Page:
TRENTON – Legislation sponsored by Senate President Richard J. Codey and Senator John A. Girgenti banning the sale or distribution of creatine and other similar performance enhancing substances to minors was approved today by the Senate Law, Public Safety and Veterans Affairs Committee.
“Right now, a teenager can buy these supplements at a store, believing they are safe,” said Sen. Codey (D-Essex). “In reality they could actually be using a de facto steroid substance, which could lead to a number of irrevocable side effects. At the very least, their misuse of these products could lead to permanent organ damage.”
Sen. Codey noted that the danger, especially in young athletes, is that high doses of these substances for prolonged periods can lead to kidney and liver problems. He also noted that the Governor’s Task Force on Steroid Use and Prevention, which he authorized, recommended a ban on the sale of creatine and other performance enhancing supplements to minors, citing a study by the International Olympic Committee in which 14.8 percent of the 634 non-hormonal nutritional supplements sampled, tested positive for prohormones, a steroid precursor.
“A major problem with many supplements is the fact that they’re not controlled by the government, and you really don’t know what you’re putting into your body.” said Sen. Girgenti (D-Bergen and Passaic). “The problem with creatine is we have only short-term knowledge of what it does, and the long term effect on our younger athletes is completely unknown. I’m concerned about young athletes using creatine supplements because there is the potential for serious side effects such as damage to the kidneys and the risk of inhibiting the body’s natural formation of creatine.”
Bill S-1951 would make it a petty disorderly persons offense to sell or give creatine or a creatine analog to a person 18 years of age or under, which is punishable by a fine of up to $500, imprisonment for up to 30 days, or both. In addition, the violator would be required to perform 30 days of community service.
If the person selling or giving the drug is an employee of a public or nonpublic school, the violation becomes a disorderly persons offense, which is punishable by a fine of not more than $1,000, imprisonment for a term of not more than six months, or both. The bill also provides that a school employee who is convicted of this offense is required to perform 90 days of community service.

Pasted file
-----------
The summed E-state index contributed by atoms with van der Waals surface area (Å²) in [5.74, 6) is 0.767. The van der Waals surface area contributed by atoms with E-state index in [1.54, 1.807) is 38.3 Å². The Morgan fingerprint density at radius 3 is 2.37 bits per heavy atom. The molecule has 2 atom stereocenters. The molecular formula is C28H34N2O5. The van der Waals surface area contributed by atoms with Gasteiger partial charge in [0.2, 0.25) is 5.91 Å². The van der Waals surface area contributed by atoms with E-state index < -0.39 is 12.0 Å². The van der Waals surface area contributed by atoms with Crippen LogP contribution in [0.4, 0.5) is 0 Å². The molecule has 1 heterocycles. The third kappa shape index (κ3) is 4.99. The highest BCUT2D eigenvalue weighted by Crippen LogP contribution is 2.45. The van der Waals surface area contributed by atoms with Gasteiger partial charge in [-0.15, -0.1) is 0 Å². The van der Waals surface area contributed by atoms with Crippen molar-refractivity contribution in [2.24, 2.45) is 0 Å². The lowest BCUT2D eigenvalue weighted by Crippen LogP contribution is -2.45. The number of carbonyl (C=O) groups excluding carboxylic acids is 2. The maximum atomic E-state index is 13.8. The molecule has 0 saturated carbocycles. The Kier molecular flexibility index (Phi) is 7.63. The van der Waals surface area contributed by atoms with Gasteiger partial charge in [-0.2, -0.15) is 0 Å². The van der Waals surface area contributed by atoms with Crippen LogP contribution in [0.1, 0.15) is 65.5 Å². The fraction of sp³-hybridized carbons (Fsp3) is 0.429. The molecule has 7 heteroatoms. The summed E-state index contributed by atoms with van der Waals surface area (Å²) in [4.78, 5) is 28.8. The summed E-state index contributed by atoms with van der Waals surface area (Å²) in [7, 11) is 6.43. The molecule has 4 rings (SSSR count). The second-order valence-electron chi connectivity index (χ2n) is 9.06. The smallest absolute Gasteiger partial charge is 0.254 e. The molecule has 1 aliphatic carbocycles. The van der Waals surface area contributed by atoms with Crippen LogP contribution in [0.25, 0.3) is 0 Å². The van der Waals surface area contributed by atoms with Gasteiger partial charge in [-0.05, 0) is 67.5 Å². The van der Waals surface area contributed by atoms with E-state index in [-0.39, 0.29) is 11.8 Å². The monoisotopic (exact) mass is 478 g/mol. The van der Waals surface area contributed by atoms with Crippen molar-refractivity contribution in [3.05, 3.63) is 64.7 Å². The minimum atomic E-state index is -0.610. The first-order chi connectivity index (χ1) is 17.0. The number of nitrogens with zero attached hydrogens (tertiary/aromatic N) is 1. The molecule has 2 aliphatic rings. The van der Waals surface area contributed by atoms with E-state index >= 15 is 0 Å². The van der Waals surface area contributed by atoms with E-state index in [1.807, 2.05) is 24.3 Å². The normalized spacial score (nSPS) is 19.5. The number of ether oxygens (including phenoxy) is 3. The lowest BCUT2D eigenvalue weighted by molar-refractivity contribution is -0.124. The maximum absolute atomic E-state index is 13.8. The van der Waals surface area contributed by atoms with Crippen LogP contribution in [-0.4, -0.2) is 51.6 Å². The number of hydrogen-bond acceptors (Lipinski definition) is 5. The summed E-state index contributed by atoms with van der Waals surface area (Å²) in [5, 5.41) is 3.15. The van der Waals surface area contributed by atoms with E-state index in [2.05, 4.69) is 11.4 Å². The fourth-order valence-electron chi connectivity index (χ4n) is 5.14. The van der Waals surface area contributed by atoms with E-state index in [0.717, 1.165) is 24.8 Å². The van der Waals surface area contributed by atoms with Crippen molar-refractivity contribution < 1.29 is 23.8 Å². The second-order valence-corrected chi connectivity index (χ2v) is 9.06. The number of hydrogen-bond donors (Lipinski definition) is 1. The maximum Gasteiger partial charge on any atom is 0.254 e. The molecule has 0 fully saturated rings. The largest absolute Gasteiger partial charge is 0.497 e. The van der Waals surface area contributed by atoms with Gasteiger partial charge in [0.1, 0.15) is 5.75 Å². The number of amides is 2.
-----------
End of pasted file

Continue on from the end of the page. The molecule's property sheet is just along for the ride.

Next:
Sen. Girgenti noted that creatine is a naturally occurring nitrogenous organic acid that supplies energy to muscle cells. It helps produce adenosine triphosphate (ATP), the substance that fuels short bursts of energy, like that expended in sprinting, jumping, swimming and weight lifting competitions. Some athletes take supplemental doses of creatine in hopes of improving their performance. Small doses can cause acute dehydration, stomach and muscle cramps and diarrhea. Another side effect is water retention, particularly in muscle tissue. For this reason, creatine is popular with many weight lifters.
A 2001 study by the Blue Cross and Blue Shield Association found that approximately 1.1 million young people aged 12-17 were taking these supplements, of which the American Medical Association has called for stricter regulations. Currently, the Food and Drug Administration classifies these supplements as a food, requiring manufacturers to only provide the agency with information on why their products can be reasonably expected to be safe.
The bill now heads to the full Senate for a vote.